GEORGE TOWN: THE Penang government will look into excessive quarrying in the state following the New Straits Times’ front page report yesterday that many hills on the mainland were cleared, leading to property damage and concerns of environmental degradation.
State Secretary Datuk Seri Farizan Darus said district officers (DOs) had been summoned to brief him on excavations in their districts.
“We are aware of the NST report. However, I do not have further details at the moment. I have requested the DOs to give me reports. Most likely by tomorrow (today), we can get the information.”
The NST Special Probes Team unearthed the massive excavation works carried out in many hills on mainland Penang.
In the expose yesterday, NST revealed that rampant quarrying was taking place in Juru, Bukit Tambun, Berapit, Kubang Semang and Simpang Ampat.
Some were more obvious than others, with a bald patch on a hill in Juru greeting Penang Bridge users as they enter the mainland.
Residents were worried that more green lungs would be destroyed for the sake of development, depriving the generations to come from a greener world.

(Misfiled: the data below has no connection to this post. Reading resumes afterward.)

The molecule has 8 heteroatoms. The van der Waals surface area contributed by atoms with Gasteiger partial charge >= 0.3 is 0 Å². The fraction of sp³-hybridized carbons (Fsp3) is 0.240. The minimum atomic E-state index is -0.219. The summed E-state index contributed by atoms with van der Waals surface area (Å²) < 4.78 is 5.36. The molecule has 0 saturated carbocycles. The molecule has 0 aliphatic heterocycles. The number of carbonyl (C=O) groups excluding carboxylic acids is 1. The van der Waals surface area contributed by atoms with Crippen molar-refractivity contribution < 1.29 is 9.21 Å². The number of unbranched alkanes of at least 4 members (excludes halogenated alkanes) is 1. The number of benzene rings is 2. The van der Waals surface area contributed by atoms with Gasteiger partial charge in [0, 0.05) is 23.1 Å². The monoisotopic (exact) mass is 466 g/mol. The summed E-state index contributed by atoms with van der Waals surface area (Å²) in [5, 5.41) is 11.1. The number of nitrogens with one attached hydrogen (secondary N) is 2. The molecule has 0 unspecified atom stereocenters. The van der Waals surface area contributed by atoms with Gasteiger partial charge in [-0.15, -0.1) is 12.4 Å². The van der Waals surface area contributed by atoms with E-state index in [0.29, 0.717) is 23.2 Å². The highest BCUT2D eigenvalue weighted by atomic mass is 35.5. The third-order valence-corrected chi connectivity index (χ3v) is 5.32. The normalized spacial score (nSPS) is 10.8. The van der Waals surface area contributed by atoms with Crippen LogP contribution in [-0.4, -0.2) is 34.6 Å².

The Auditor General’s report for Penang last year had red-flagged illegal quarrying and problems with royalty collection from excavation works. The report stated that the state government must be more diligent in collecting royalties for quarrying and step up enforcement against unlicensed operators.
It also recommended that the state stop the quarrying activities in Kampung Masjid in Batu Kawan because they posed a hazard to residents. An audit in November showed that the quarry was only 240m away from residents’ homes.
According to a reply from the Land and Mines Office on Jan 27, no permit was issued for quarrying on the site between 2013 and last year, and no royalties were collected from the operator.
The report also rapped the authorities for allowing four illegal quarries to operate while five others were operating while awaiting permits.